Seasoned rap fans will be familiar with Tha Dogg Pound, a legendary West Coast crew from the 1990s consisting of Kurupt and Daz Dillinger. I associate him with Death Row Records, Dr. Dre and Snoop Dogg, yet Kurupt has earnt his stripes. Much like fellow Los Angeles wordsmith Ras Kass, Kurupt has garnered a reputation as a legendary gangster rapper whilst always having one foot continually wedged in the underground. Now widely considered an underrated lyricist amongst hip-hop heads, his work with The HRSMN remains a fascinating diversion during the years Tha Dogg Pound was separated. Alongside Canibus, Killah Priest, and Ras Kass, he held his own amongst heavyweight competition. This latest release from Kurupt, “Don’t Be Stupid”, is an interesting collaboration with C-Mob, an emcee from Fort Wayne (Indiana) who has history in the horrorcore scene.
When it comes to the West Coast, it’s not a given that you’ll get strong production, but it certainly feels more likely than anywhere else. “Don’t Be Stupid” is populated by warm, accessible beats that are ultimately let down by the self-serious ignorance on display. “I Ain’t Even Know” is the type of record you play to piss off any women in the vicinity, and sounds quite jarring when delivered without any sense of humor. I’ve always maintained that ignorance is itself an art, whereby a likable, talented personality could turn detestable behavior into something enjoyable – otherwise it’s just somebody saying horrible things. Unfortunately, C-MOB’s past drives the sentiment of “Don’t Be Stupid”, with Kurupt leaning harder into the misogyny that seemed acceptable thirty years ago, but now sounds rather tasteless.
Much like when Kool G Rap worked with Necro, the two emcees aren’t afraid to lean into each other for inspiration. The sheer audacity to land a Snoop Dogg verse, and sandwich it between two pornographic boasts on “Players Ball” is equally bold, and stupid. It’s a recurring theme, perhaps a product of the shock-value arena C-Mob operates in, but it sticks out when alongside great rappers, even more so in video form.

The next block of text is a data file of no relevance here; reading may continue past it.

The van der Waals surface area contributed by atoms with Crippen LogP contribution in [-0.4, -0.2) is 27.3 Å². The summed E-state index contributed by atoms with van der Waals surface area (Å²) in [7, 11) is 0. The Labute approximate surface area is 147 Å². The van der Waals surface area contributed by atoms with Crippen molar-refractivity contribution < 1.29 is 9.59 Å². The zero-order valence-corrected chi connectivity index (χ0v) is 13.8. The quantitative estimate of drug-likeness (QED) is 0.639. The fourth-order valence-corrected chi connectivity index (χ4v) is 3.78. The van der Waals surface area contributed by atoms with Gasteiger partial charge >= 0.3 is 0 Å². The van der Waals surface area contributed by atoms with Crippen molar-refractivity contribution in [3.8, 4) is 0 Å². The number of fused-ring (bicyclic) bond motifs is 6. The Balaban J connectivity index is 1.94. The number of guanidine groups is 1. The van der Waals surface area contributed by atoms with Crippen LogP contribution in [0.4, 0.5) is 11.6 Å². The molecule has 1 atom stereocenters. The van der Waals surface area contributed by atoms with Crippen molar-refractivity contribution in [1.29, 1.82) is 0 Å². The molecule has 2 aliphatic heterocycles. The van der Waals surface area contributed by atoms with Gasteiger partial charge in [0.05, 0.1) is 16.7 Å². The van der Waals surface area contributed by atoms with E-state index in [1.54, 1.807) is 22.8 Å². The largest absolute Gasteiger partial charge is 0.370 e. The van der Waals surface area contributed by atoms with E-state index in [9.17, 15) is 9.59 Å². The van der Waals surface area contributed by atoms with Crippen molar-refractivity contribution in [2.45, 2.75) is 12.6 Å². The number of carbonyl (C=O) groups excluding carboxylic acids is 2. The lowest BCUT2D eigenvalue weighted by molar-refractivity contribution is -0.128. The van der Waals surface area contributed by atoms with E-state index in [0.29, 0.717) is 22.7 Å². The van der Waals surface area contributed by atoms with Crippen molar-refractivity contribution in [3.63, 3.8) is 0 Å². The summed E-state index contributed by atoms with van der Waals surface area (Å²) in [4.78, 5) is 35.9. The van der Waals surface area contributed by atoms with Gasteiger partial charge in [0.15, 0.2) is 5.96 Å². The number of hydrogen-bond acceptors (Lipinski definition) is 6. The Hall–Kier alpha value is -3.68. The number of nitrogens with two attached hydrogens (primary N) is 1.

The C-Mob solo effort “Wanna Be A Ho” is a good example of this, not so much in the frank, simplistic content, but the insistence of overexplaining lines like “when you wanna unleash your inner ho, you know who you go to see (me)” demonstrates a lack of self-awareness. Compared to Kurupt who states “I like ladies like Adele that treat her pussy well” which is humorous, nicely alliterate, and certainly thought-provoking, there’s a disparate feel to the two emcees – the chemistry isn’t quite there.
C-Mob’s outlandish statements do occasionally show evidence of wordplay (“I got the tail, laid the pipe and exhausted her”) but his monotone delivery rarely accentuates or offers inflection where needed. Therefore, it’s difficult to believe some of the rhymes. “Da Bizness” is a better showcase for C-Mob’s flow, and he sounds more comfortable firing off syllables at a faster rate.
Crooked I and Spice-1 appear on “Everywhere”; a great way to end the album. The piano is grimier than anything Dr. Dre would make, and it suits the emcees’ more aggressive approach with C-Mob doing his best Nate Dogg impression. That’s pretty much the reason to give this album a listen – it’s littered with fan service. There’s even a Kendrick Lamar interlude, and with West Coast legends like MC Eiht and X-Raided, it’s an album seemingly designed to overdeliver on the humble artwork and understated intro. In fact, the “Mid-West (Intro)” may go the hardest of all.
C-Mob and Kurupt aren’t afraid to dumb it down, catering to the lowest denominator on their terms. Half of the album is good, but I’m not sure the combination of C-Mob and Kurupt really works. The former has an airtight flow in his locker that’s rarely utilized, and the latter often phones in his verses relying on charm. You’d be stupid to buy this one, but it’s also not the smartest decision to overlook what’s at least an interesting album.